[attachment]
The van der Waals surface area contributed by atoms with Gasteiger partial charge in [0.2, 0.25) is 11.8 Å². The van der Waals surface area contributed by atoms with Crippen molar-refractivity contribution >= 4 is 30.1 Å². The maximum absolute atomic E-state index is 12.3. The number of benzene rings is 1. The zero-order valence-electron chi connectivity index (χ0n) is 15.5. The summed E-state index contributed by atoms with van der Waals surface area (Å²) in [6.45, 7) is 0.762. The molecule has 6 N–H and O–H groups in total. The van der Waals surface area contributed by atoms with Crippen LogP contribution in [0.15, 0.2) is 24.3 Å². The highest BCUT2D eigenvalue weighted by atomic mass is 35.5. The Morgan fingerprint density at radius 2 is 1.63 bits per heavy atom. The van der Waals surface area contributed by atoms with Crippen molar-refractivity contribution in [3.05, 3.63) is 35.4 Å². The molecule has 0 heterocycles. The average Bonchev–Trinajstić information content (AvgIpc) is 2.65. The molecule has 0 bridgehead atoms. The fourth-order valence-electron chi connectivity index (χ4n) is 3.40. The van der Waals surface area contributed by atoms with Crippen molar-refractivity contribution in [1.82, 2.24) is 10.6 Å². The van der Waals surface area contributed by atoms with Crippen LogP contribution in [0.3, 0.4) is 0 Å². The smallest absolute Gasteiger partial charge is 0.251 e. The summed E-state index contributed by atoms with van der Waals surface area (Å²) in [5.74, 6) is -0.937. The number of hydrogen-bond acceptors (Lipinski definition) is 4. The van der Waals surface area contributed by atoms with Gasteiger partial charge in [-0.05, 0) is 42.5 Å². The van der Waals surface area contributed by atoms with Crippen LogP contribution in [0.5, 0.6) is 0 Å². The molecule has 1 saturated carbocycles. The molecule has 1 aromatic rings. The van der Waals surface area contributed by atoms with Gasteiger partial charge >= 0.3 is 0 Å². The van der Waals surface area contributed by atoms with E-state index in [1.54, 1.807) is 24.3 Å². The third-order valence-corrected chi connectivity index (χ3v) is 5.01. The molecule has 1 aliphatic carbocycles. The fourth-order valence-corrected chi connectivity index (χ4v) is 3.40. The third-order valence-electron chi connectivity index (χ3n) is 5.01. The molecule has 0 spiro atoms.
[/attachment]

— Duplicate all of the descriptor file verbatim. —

The van der Waals surface area contributed by atoms with Gasteiger partial charge in [0.2, 0.25) is 11.8 Å². The van der Waals surface area contributed by atoms with Crippen molar-refractivity contribution >= 4 is 30.1 Å². The maximum absolute atomic E-state index is 12.3. The number of benzene rings is 1. The zero-order valence-electron chi connectivity index (χ0n) is 15.5. The summed E-state index contributed by atoms with van der Waals surface area (Å²) in [6.45, 7) is 0.762. The molecule has 6 N–H and O–H groups in total. The van der Waals surface area contributed by atoms with Crippen LogP contribution in [0.15, 0.2) is 24.3 Å². The highest BCUT2D eigenvalue weighted by atomic mass is 35.5. The Morgan fingerprint density at radius 2 is 1.63 bits per heavy atom. The van der Waals surface area contributed by atoms with Crippen molar-refractivity contribution in [3.05, 3.63) is 35.4 Å². The molecule has 0 heterocycles. The average Bonchev–Trinajstić information content (AvgIpc) is 2.65. The molecule has 0 bridgehead atoms. The fourth-order valence-electron chi connectivity index (χ4n) is 3.40. The van der Waals surface area contributed by atoms with Crippen molar-refractivity contribution in [1.82, 2.24) is 10.6 Å². The van der Waals surface area contributed by atoms with Crippen LogP contribution in [0.3, 0.4) is 0 Å². The smallest absolute Gasteiger partial charge is 0.251 e. The summed E-state index contributed by atoms with van der Waals surface area (Å²) in [5.74, 6) is -0.937. The number of hydrogen-bond acceptors (Lipinski definition) is 4. The van der Waals surface area contributed by atoms with Gasteiger partial charge in [-0.05, 0) is 42.5 Å². The van der Waals surface area contributed by atoms with Crippen LogP contribution in [0.5, 0.6) is 0 Å². The molecule has 1 saturated carbocycles. The molecule has 1 aromatic rings. The van der Waals surface area contributed by atoms with Gasteiger partial charge >= 0.3 is 0 Å². The van der Waals surface area contributed by atoms with E-state index in [1.54, 1.807) is 24.3 Å². The third-order valence-corrected chi connectivity index (χ3v) is 5.01. The molecule has 1 aliphatic carbocycles. The fourth-order valence-corrected chi connectivity index (χ4v) is 3.40. The third-order valence-electron chi connectivity index (χ3n) is 5.01. The molecule has 0 spiro atoms.